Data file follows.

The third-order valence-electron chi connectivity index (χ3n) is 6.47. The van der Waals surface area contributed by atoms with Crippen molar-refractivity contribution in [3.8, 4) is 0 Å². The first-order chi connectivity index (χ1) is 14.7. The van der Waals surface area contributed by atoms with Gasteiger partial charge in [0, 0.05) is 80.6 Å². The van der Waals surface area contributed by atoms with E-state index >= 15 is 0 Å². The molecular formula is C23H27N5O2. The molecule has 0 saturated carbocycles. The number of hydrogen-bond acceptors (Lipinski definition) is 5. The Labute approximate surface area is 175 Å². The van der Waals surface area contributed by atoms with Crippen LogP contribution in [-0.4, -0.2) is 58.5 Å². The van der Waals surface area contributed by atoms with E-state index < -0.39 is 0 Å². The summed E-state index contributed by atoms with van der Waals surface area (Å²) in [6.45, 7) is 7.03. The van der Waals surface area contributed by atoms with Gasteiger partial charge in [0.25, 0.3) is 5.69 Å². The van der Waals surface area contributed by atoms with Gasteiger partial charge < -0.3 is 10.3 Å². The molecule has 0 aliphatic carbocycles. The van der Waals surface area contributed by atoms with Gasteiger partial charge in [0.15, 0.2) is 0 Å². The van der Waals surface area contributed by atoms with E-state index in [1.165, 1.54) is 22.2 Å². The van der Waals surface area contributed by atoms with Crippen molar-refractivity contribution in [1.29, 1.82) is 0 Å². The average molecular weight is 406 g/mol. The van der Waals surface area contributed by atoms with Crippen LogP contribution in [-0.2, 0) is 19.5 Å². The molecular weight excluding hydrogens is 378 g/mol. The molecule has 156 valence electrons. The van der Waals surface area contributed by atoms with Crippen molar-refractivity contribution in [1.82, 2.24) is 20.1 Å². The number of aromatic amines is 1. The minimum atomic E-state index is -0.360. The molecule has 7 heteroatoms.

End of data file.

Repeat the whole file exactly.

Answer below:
The third-order valence-electron chi connectivity index (χ3n) is 6.47. The van der Waals surface area contributed by atoms with Crippen molar-refractivity contribution in [3.8, 4) is 0 Å². The first-order chi connectivity index (χ1) is 14.7. The van der Waals surface area contributed by atoms with Gasteiger partial charge in [0, 0.05) is 80.6 Å². The van der Waals surface area contributed by atoms with E-state index >= 15 is 0 Å². The molecular formula is C23H27N5O2. The molecule has 0 saturated carbocycles. The number of hydrogen-bond acceptors (Lipinski definition) is 5. The Labute approximate surface area is 175 Å². The van der Waals surface area contributed by atoms with Crippen LogP contribution in [-0.4, -0.2) is 58.5 Å². The van der Waals surface area contributed by atoms with E-state index < -0.39 is 0 Å². The summed E-state index contributed by atoms with van der Waals surface area (Å²) in [6.45, 7) is 7.03. The van der Waals surface area contributed by atoms with Gasteiger partial charge in [0.25, 0.3) is 5.69 Å². The van der Waals surface area contributed by atoms with Gasteiger partial charge < -0.3 is 10.3 Å². The molecule has 0 aliphatic carbocycles. The van der Waals surface area contributed by atoms with Gasteiger partial charge in [0.15, 0.2) is 0 Å². The van der Waals surface area contributed by atoms with E-state index in [1.165, 1.54) is 22.2 Å². The van der Waals surface area contributed by atoms with Crippen molar-refractivity contribution in [1.29, 1.82) is 0 Å². The average molecular weight is 406 g/mol. The van der Waals surface area contributed by atoms with Crippen LogP contribution in [-0.2, 0) is 19.5 Å². The molecular weight excluding hydrogens is 378 g/mol. The molecule has 156 valence electrons. The van der Waals surface area contributed by atoms with Crippen molar-refractivity contribution in [1.82, 2.24) is 20.1 Å². The number of aromatic amines is 1. The minimum atomic E-state index is -0.360. The molecule has 7 heteroatoms.